So where does this leave the Democrats? A few weeks ago, the expectation was not only of the party taking control of the House of Representatives but possibly “flipping” the Senate as well.
Such extravagant talk seems to have died down and some are predicting that while the Democrats are still on course to take the House, the Republicans could strengthen their grip on the Senate.
Democratic senators Claire McCaskill in Missouri and Heidi Heitkamp in North Dakota are seen as particularly vulnerable. West Virginia’s Joe Manchin, who broke ranks and backed Mr Kavanaugh’s nomination, appears to be safe for the time being.
One of the party’s biggest problems is that the economy is actually booming. The recovery might have started well before Mr Trump took office but he is claiming credit for the lowest unemployment figures in decades.
The Democrats have also not been helped by months of feuding between the party establishment and the radical wing, which is still nursing a grudge at the way in which Bernie Sanders was treated two years ago.
There have been attempts to heal the rift. Mr Sanders and Tom Perez, the DNC chair, went on a nationwide speaking tour in the aftermath of the presidential election defeat.
Some traditionally establishment figures have been making radical noises. Eric Holder, the attorney general in the Obama administration and another possible 2020 candidate, said it was time to get tough with the Republicans.
“When they go low, we kick them,” he said and dismissed accusations that he was encouraging mob violence as “fake outrage”.
The party’s radical wing has won some notable victories in the primaries, notably that of Alexandria Ocasio-Cortez in New York, who unseated Joe Crowley, the Democratic Caucus chair.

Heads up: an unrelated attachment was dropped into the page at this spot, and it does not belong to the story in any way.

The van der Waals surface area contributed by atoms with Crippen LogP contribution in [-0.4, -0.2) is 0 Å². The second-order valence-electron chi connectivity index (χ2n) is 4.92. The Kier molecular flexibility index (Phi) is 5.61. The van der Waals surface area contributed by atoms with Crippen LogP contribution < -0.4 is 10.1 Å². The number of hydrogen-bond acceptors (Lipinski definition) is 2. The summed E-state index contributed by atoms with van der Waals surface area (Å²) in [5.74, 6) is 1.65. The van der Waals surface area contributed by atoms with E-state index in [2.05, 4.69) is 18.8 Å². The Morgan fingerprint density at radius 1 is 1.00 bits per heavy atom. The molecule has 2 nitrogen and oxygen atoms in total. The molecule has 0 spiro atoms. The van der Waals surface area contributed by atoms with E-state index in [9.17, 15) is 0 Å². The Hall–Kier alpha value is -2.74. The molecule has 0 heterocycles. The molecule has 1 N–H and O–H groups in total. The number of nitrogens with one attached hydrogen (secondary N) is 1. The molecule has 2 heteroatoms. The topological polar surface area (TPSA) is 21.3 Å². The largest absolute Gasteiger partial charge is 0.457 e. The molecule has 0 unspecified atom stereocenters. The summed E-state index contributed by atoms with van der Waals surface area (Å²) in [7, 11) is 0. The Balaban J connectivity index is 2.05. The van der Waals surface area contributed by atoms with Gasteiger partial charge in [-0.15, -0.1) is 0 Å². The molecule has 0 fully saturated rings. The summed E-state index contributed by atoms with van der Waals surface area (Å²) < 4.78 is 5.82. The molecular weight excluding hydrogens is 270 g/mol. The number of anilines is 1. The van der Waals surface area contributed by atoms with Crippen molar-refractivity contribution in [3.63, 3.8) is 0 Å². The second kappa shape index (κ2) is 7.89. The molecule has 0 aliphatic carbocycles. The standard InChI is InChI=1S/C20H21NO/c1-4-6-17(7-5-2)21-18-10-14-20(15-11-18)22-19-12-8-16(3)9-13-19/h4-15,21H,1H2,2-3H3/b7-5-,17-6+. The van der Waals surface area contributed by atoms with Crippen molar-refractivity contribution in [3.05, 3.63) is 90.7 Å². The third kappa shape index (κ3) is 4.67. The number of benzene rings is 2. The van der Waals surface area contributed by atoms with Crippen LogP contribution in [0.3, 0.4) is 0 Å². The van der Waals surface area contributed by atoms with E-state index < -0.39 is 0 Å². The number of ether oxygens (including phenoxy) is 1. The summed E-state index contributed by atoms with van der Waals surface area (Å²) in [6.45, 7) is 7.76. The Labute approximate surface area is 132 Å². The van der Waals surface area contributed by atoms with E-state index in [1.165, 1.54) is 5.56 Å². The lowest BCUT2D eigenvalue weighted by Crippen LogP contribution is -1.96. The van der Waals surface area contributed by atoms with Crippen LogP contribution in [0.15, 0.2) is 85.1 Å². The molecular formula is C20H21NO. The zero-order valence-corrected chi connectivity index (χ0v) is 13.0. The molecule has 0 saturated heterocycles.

Nearly 200 women have been nominated by the Democrats to run for the House of Representatives or Senate. In the age of the #MeToo movement, the party hopes that this brings out female voters - who are more inclined to dislike Mr Trump – in vast numbers.
Given the febrile mood of the electorate, it is difficult to predict what will happen in a country which is deeply divided.
Even by American standards, campaign ads have been particularly vicious. Several contests have been mired in allegations of dirty tricks, gerrymandering and voter suppression.
If Mr Trump succeeds in retaining control of both houses, many think there will be further changes in his administration as he forges ahead with his agenda.
There are already suggestions that Jim Mattis, the respected Secretary of Defence, is on borrowed time.
However, if the Democrats gain control of either the House of Representatives or the Senate, the US could be moving into interesting territory.
While Mr Trump would almost certainly survive any attempt to impeach him, he would face administrative gridlock.
The past two years would seem like plain sailing compared to the second half of Mr Trump’s term, especially if the Democrats' radical wing asserts itself on Capitol Hill.
Mr Trump would be left as a lame duck president – in office, but not in power.
David Millward is a journalist based in the US